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Minack Theatre, Cornwall

View down the hill by Barbara Ballard If you have time to visit only two places in Cornwall make one of them the Minack Theatre, high on a cliff top overlooking the sea. (The other place we recommend is Tintagel Castle.) You donít have to attend a performance at the theatre to enjoy it as it is open for daytime visitors to take in the remarkable site where open air performances are held at night (and occasional afternoons) to the sound of waves crashing just below the stage.

View up the hill by Barbara Ballard The theatre stage and seats were carved out of the granite hillside by Rowena Cade, who started the work in 1931 at the age of 38 with the help of two gardeners. She continued working away until she died in 1983 and financed the whole thing herself. Itís a remarkable story, and an exhibition at the site gives the full details.

Pathway down the hill by Barbara Ballard Theatre lights by Barbara Ballard Rowena Cade was a Derbyshire lass, born in Spondon near Derby. Her father owned a cotton mill, so she was raised in comfort. After her fatherís retirement in 1906 the family moved to Cheltenham and lived in luxury. When World War I broke out Rowena took a job breaking horses for use by the army and lived in a caravan on an estate. It wasnít until after the war that she and her widowed mother moved to Cornwall. Thus Rowena came across, and purchased, the Minack site. She had a house built for the two of them at the headland.

View of theatre by Barbara Ballard She began to put on theatre productions for local friends. At the end of the 1920s she had put on a number of plays and made costumes for them. In 1930 she decided to use her own garden for a stage, but opted instead for the current site of the theatre. Six months later, with the help of two men, a stage and primitive seating were hewn out of the rock. The summer of 1932 saw the first performance.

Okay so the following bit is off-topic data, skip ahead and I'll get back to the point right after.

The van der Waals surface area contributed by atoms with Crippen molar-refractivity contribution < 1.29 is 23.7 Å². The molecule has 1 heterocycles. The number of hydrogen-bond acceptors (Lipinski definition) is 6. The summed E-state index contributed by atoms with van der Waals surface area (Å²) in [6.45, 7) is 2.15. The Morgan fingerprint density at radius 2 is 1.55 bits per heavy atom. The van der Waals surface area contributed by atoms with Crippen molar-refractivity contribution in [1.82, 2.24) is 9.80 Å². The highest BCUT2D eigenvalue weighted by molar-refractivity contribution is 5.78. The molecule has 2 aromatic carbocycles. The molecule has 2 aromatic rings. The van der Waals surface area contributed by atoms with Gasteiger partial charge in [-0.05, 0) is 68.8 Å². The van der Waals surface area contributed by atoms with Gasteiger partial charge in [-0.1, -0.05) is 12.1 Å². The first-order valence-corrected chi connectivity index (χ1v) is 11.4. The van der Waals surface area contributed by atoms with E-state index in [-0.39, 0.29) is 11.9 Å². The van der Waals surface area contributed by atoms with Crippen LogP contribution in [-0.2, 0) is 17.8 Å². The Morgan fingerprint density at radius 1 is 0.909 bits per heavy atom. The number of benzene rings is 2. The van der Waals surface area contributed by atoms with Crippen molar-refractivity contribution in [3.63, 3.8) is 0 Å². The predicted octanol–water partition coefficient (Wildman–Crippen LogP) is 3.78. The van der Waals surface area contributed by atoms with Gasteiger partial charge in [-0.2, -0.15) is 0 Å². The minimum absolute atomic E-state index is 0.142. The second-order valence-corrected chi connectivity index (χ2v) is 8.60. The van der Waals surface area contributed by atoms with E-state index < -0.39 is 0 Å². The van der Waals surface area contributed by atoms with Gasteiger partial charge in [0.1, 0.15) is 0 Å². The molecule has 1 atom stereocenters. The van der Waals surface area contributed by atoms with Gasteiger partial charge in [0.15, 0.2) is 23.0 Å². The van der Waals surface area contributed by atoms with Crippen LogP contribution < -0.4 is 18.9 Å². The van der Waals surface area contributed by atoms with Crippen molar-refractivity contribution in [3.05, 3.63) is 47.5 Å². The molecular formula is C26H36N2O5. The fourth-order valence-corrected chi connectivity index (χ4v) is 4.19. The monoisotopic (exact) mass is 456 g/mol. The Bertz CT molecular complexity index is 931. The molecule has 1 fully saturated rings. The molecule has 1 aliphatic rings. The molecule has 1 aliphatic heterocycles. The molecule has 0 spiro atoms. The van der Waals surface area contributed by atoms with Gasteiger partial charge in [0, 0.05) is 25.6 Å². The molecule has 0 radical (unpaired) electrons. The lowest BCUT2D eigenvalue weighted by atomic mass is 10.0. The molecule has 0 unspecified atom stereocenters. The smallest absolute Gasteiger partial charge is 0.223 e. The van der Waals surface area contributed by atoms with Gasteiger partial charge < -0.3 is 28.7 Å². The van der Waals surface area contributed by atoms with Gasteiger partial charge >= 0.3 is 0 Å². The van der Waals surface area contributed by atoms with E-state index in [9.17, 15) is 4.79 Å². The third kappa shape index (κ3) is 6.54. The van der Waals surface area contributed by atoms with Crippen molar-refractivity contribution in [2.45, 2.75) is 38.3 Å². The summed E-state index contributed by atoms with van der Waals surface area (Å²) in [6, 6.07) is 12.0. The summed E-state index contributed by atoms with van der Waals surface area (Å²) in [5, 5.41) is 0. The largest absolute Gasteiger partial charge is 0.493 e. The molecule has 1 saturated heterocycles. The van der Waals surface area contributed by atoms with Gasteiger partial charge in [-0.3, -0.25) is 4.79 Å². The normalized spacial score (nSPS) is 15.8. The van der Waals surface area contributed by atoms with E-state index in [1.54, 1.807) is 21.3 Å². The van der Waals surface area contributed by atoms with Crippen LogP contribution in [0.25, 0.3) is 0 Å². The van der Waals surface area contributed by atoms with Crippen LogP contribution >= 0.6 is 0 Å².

Theatre steps by Barbara Ballard The theatre bug had bitten and along with her two helpers she cut and hauled granite by hand creating terraces on the sheer slope. Almost destroyed by the army in World War II, the theatre building site was tackled once again. Granite walls, a road, a car park and 90 steps leading up from the beach were developed along with seating and stage work. The construction continued with Rowena hefting 15 foot long beams up from the shoreline and completing other remarkable feats of strength all seasons of the year in all types of weather. She was in her mid 80s.

Theatre stage by Barbara Ballard Take time for a coffee in the small cafť at the top and enjoy the mesmerizing view. Sub-tropical rockeries adorn the steep hillside. This is a not to be missed heart-stopping site.

Visitor Information

Minack Theatre
Located on a clifftop at the end of a minor road, off the B3315 from Porthcurno, south-east of Landís End
Tel. 0 1736 810 181 for box office; 0 1736 810 694 for office
Open: daily, year round except Christmas and New Yearís; winter hours: 10am-3.30pm; in summer, 9.30am-5pm except Wed and Fri, noon-5pm due to performances, Tue and Thu closes at noon; lots of variations in this schedule so check website before visiting
Theatre built on sheer granite slope by hand in 1930s; performances; parking; cafe; shop
Web: Minack Theatre

Photos and text © by Barbara Ballard

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Some of our Cornwall Articles
Lizard Lighthouse
Restormel Castle
The Eden Project
Minack Theatre
St Michaelís Mount
Chysauster Ancient Village
Tintagel Castle
Tintagel Old Post Office
Truro Cathedral
Other England Articles

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